Dear colleagues, Here’s hoping that you and yours are keeping safe and well. And hoping also that you have seen and appreciated the eight installments (so far) in the “Age of COVID-19” blog post series, a collaborative effort between AAGE and Somatosphere. If not, you can find it on our AAGE site, or on Somatosphere. […]
When it comes to technology in health and care, it appears the pandemic has quickly accelerated the pace and spread of new innovations and re-purposed older ones.
This was the new reality that was slowly setting in amongst a small group of British retiree migrants in the Costa Brava. Between the banter and jokes, they were starting to come to terms with the fact that they were clearly an ‘at risk’ group when it came to the growing worldwide pandemic of Coronavirus.
In the current context of COVID-19, all of us, without exception, are experiencing firsthand the difficulties of social distancing. Thinking about how this new order will govern our subjectivity and our affect causes worry and desperation.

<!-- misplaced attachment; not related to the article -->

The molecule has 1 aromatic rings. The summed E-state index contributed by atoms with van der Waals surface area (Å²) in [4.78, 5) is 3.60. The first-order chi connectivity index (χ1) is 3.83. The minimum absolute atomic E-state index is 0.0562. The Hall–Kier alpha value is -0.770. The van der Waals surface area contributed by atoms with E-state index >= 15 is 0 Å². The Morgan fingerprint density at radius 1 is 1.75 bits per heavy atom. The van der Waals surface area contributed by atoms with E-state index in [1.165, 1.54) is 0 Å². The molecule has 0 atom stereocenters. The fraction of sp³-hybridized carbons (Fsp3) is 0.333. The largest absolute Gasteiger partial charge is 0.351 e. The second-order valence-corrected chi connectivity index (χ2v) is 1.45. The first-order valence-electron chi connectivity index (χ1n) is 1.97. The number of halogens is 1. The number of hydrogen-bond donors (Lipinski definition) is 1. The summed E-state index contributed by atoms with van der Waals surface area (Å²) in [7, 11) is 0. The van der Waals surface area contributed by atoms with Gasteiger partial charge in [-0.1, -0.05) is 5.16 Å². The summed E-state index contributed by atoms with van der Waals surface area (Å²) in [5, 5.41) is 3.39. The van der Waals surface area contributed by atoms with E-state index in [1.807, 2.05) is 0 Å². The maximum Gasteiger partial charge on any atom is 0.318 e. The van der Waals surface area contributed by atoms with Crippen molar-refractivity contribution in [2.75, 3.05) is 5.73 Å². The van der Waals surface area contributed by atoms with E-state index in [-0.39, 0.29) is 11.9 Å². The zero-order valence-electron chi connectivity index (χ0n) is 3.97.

While growing up in a small town in the eastern state of Bengal (India), our summer vacations would be spent in Kolkata at the maternal grandparents’ home. My grandfather would tell us haunting stories of poverty, hunger and death in the most quotidian manner. In doing so, he sought to make the spontaneity and unpredictability of life “knowable”.
An understanding of COVID-19’s social impact is especially important, both for increasing the effectiveness of interventions and for mitigating the consequences for particular groups.
By Cristina Douglas, University of Aberdeen (Scotland) Sometimes when we go to the park, Bruce – my canine research assistant – and I meet with another more-than-human pair, who join us for a game of fetch. The other pair, both human and dog, are quite old and slow, and pace to each other’s rhythm […]